It was in this interaction– as the conquered– that the Russians became truly Russian, doubling down on Orthodoxy. 1445 marked the height of Kazan/Tatarstan’s control over Russia. Russia at this time was nowhere near the imperial power it would later become, and at this point was roundly beaten by the Tatars, who captured their Tsar and ransomed him. These setbacks had the effect of convincing an already pious Russian hierarchy that they were being subjected to divine refining. Well before the conquest of Kazan the Tatar Yoke was explained by Russians in an Old Testament fashion: as punishment for collective sin. Russia took on an Israeli character in this reading, the Russians an exiled but still faithful remnant who would be restored. This growing religious conviction among Russians coincided with a reversal of position between the two powers. From the high point of 1445 things deteriorated fairly quickly for the Tatars, and the rest of the 1400s were a period of decline for the Kazan Khanate.

Ravil Bukharaev sees the failure of Islam and the political structures to change of the Astrakhan/Kazan khanates as the primary reasons for their failure and subsequent conquest by the Russians. Whereas Christianity was a dynamic faith at the time, with many competing ideologies, Islam stagnated. By 1480, the Kazan Khanate had been sufficiently weakened that the leadership of Moscow felt confident enough to stop paying tribute to their nominal rulers. By the end of the century it was clear that the tables had turned, and was perhaps surprising that it took Russian rulers more than half the century to expand and conquer the Tatars.

The period immediately before the Russian conquest of Kazan saw a concentrated program of propaganda not unlike that used during the Crusades employed by the secular and religious leaders of Russia. Russian historians of the time take a uniformly dim view of the moral standing of the Kazan Tatars, accusing them of all manner of atrocities against the consciences of the ethnic Russians “trapped” in Kazan and Tatarstan. Some of this propaganda remains in the Russian popular imagination today, as a friend in Nizhny Novgorod once explained to me that, “When the Tatars were in charge, they acted like monsters. They stole from the Russians.” Kazan was seen as the “lair” from which anti-Christian religions launched their attacks upon ordinary Russians. In the view of many within the church at the time, this made the city a target. Only the conquest of Kazan would make Russia safe and Christian. Obviously this conflation of the Church and the state is nothing new (or old, in fact), and many, many clergy members actively politicked within the Russian court to get rid of Muslim influence in Kazan.

Jaroslaw Pelenski’s book, Russia and Kazan: Conquest and Imperial Ideology, is a particularly useful resource when considering this period in Russian-Tatar relations. Russian writers engaged in an absolutely massive reframing of every issue. When it suited them, disputes were couched in religious terms; when religious rhetoric was inappropriate, they refrained. In examining the records on the subject, Pelenski notes that most observers say that the relations were “unaffected by national and religious hostilities.” Pelenski rightly notes that if this were completely true they probably would not have fought at all, which plainly did happen. He does not, however, push back significantly against this assertion on the part of the primary sources except to say that one former Tatar leader was “probably” executed in Moscow for refusing to convert to Christianity.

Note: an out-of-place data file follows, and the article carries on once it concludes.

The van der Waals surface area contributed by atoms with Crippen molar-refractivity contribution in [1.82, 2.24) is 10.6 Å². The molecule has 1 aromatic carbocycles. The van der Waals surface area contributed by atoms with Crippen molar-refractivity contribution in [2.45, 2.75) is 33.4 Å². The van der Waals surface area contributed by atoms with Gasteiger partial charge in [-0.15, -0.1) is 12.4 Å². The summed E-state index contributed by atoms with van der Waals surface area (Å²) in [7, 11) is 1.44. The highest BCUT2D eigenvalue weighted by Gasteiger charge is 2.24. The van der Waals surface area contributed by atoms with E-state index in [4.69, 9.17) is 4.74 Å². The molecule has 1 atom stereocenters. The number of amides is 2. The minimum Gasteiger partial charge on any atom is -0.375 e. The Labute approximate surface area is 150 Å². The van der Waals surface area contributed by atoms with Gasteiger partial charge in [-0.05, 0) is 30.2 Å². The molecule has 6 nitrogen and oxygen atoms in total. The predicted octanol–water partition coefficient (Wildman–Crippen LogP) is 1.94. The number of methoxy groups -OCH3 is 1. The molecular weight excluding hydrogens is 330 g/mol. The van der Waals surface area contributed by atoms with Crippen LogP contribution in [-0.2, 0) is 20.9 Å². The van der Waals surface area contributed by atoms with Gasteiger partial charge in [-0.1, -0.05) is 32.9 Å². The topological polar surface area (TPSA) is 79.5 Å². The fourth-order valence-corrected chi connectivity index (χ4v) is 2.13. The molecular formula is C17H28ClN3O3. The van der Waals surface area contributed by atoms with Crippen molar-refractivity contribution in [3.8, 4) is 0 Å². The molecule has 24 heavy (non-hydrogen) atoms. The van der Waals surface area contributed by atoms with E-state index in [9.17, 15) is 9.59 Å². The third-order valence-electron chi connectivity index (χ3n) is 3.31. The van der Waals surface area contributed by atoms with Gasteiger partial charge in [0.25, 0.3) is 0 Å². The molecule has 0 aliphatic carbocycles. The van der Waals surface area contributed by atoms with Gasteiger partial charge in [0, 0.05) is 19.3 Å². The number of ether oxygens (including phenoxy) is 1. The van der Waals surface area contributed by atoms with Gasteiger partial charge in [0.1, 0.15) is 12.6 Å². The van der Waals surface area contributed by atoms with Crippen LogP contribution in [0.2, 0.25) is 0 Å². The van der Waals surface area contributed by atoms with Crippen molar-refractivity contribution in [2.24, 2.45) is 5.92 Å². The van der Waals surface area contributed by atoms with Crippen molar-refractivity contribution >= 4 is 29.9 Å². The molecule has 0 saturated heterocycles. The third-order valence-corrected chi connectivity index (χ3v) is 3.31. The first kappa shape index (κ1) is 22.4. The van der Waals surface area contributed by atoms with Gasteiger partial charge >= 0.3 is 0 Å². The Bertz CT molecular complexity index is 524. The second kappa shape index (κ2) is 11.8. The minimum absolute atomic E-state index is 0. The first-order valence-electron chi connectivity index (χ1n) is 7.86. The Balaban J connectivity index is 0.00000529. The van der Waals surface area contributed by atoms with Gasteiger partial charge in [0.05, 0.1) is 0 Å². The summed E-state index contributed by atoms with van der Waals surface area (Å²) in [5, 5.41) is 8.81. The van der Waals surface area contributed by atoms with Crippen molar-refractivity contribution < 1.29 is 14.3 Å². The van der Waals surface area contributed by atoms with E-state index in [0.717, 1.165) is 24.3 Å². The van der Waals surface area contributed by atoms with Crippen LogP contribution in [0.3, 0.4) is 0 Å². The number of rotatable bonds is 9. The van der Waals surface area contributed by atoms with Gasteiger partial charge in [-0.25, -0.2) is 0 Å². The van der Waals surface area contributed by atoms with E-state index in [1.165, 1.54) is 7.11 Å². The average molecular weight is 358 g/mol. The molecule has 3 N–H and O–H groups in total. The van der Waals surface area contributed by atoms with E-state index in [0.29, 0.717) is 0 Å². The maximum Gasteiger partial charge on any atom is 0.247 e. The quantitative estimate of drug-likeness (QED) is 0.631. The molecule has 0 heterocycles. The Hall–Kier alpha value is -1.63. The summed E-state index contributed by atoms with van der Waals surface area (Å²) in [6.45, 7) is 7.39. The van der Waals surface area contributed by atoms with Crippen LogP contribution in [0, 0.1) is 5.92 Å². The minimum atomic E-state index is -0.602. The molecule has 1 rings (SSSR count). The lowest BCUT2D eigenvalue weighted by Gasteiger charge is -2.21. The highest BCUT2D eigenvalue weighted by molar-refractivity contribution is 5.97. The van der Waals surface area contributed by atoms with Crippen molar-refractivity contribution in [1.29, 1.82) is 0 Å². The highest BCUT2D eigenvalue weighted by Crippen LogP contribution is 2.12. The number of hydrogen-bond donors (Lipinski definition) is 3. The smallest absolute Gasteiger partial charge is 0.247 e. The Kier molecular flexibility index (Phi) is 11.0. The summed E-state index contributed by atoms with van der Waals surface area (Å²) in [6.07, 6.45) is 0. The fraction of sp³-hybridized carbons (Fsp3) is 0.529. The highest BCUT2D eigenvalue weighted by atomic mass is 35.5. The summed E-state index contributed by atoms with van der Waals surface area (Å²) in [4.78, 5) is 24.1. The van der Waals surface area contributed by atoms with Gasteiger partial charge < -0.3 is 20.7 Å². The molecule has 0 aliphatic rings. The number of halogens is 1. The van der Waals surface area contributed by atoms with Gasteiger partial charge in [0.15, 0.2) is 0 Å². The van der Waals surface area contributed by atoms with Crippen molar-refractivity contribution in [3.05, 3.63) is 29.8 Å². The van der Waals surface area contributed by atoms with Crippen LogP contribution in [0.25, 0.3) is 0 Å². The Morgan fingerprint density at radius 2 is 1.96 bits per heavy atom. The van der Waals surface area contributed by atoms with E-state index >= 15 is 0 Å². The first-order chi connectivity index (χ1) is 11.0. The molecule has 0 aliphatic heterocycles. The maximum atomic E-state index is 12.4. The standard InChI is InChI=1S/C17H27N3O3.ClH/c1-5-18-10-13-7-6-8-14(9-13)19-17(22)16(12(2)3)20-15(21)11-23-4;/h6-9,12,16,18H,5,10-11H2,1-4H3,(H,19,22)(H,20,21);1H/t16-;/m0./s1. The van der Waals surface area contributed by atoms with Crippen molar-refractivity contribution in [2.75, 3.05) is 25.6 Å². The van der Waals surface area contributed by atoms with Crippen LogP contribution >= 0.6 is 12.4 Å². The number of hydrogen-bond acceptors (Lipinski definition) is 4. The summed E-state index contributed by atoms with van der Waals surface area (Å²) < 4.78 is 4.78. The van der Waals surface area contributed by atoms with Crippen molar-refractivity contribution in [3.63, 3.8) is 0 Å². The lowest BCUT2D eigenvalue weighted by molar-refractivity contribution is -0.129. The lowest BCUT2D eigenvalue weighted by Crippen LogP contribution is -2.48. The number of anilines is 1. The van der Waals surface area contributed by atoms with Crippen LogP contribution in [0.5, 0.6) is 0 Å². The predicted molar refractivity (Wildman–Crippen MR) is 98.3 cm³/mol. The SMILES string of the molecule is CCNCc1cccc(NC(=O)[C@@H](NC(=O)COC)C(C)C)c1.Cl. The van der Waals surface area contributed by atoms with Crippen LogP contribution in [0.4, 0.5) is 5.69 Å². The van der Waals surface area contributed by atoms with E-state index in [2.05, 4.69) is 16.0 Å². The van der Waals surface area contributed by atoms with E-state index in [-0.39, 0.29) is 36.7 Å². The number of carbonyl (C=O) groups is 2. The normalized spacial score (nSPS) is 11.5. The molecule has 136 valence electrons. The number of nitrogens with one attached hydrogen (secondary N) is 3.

In 1502 the Ivan III decided that the puppet ruler he had installed on the Kazan throne was no longer serving his best interests and had him replaced by the man he had originally usurped. From 1480, when Ivan III stopped paying tribute to the Tatars up until 1552 when Ivan IV conquered Kazan the Khanate went through a succession of bewildering power struggles, with rulers enthroned and deposed seemingly at random. Behind more of these moves was the Russian monarchy, which was by and large abetted by the Russian church. During this period the Russians lacked the military strength to attack and subdue the Kazan Khanate, but they possessed enough political and economic clout to exercise a significant amount of control over domestic events in Kazan and Tatarstan. Negotiations with the Tatars led to Moscow pulling it’s commercial interests out of Kazan and moving them to Nizhny Novgorod. This had the effect of weakening the Tatar state since it was heavily dependent upon trade, and it created Nizhny Novgorod as a regional power– letting it be the city it is today.

Almost immediately after his coronation in 1447 Ivan IV began his wars against the Tatars. Ivan IV connected his conquest of Kazan to explicitly Vladimir’s Christianization of Rus, demonstrating that as the primary aggressor in this fight he saw his role in a religious light. It is difficult to overemphasize the influence of the Russian clergy at this point in the story, as nearly every royal proclamation regarding Kazan and the Tatars had, at the very least, a Biblical allusion, if not an outright quotation or co-optation in order to serve the interests of the Russians. But it is important, however, not to fundamentalize this period of activity. It would be dangerous to assume that this episode was solely due to inflamed religious passion. Kazan was, after all, strategically located. Securing it would give the Russians control over more of the Volga, putting them in a stronger economic position relative their neighbors. Additionally, it is possible that some in Russia saw Ukraine, most importantly Kiev, as coming under the influence of foreign powers, specifically of the Catholic church. They saw, then, the need for Moscow to take Kiev’s place, and for Ivan to take the place that Vladimir had all those years ago, Christianizing the area. This helps to explain his conquesting, particularly in Kazan.